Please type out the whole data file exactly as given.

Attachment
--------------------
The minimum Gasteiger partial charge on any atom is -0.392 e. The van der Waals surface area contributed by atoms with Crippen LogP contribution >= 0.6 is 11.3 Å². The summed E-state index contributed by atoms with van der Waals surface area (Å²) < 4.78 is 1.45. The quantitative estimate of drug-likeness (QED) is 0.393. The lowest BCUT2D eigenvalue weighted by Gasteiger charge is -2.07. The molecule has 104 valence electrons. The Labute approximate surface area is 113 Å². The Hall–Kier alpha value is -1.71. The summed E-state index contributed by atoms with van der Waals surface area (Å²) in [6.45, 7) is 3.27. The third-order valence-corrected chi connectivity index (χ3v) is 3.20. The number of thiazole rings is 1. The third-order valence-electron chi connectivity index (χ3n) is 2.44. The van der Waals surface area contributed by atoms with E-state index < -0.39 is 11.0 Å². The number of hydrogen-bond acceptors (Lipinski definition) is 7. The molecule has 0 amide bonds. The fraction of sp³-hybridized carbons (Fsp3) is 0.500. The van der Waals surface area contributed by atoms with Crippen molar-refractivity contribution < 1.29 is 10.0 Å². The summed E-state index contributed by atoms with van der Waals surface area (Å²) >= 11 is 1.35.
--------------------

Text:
The minimum Gasteiger partial charge on any atom is -0.392 e. The van der Waals surface area contributed by atoms with Crippen LogP contribution >= 0.6 is 11.3 Å². The summed E-state index contributed by atoms with van der Waals surface area (Å²) < 4.78 is 1.45. The quantitative estimate of drug-likeness (QED) is 0.393. The lowest BCUT2D eigenvalue weighted by Gasteiger charge is -2.07. The molecule has 104 valence electrons. The Labute approximate surface area is 113 Å². The Hall–Kier alpha value is -1.71. The summed E-state index contributed by atoms with van der Waals surface area (Å²) in [6.45, 7) is 3.27. The third-order valence-corrected chi connectivity index (χ3v) is 3.20. The number of thiazole rings is 1. The third-order valence-electron chi connectivity index (χ3n) is 2.44. The van der Waals surface area contributed by atoms with E-state index < -0.39 is 11.0 Å². The number of hydrogen-bond acceptors (Lipinski definition) is 7. The molecule has 0 amide bonds. The fraction of sp³-hybridized carbons (Fsp3) is 0.500. The van der Waals surface area contributed by atoms with Crippen molar-refractivity contribution < 1.29 is 10.0 Å². The summed E-state index contributed by atoms with van der Waals surface area (Å²) >= 11 is 1.35.